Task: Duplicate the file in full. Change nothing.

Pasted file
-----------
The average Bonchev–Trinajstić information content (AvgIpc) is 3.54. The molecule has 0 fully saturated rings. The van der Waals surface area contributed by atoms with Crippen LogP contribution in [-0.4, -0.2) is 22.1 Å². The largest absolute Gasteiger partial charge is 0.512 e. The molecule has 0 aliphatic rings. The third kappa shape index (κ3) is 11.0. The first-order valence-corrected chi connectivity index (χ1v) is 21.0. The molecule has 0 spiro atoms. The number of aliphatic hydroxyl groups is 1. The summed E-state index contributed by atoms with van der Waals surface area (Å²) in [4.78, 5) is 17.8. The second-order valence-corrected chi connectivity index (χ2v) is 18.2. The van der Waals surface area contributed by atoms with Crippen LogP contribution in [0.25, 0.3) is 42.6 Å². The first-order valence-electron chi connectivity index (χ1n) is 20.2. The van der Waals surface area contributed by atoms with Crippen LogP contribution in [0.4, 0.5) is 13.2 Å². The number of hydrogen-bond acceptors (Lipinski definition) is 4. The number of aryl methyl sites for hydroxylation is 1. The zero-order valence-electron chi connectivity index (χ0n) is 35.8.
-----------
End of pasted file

The average Bonchev–Trinajstić information content (AvgIpc) is 3.54. The molecule has 0 fully saturated rings. The van der Waals surface area contributed by atoms with Crippen LogP contribution in [-0.4, -0.2) is 22.1 Å². The largest absolute Gasteiger partial charge is 0.512 e. The molecule has 0 aliphatic rings. The third kappa shape index (κ3) is 11.0. The first-order valence-corrected chi connectivity index (χ1v) is 21.0. The molecule has 0 spiro atoms. The number of aliphatic hydroxyl groups is 1. The summed E-state index contributed by atoms with van der Waals surface area (Å²) in [4.78, 5) is 17.8. The second-order valence-corrected chi connectivity index (χ2v) is 18.2. The van der Waals surface area contributed by atoms with Crippen LogP contribution in [0.25, 0.3) is 42.6 Å². The first-order valence-electron chi connectivity index (χ1n) is 20.2. The van der Waals surface area contributed by atoms with Crippen LogP contribution in [0.4, 0.5) is 13.2 Å². The number of hydrogen-bond acceptors (Lipinski definition) is 4. The number of aryl methyl sites for hydroxylation is 1. The zero-order valence-electron chi connectivity index (χ0n) is 35.8.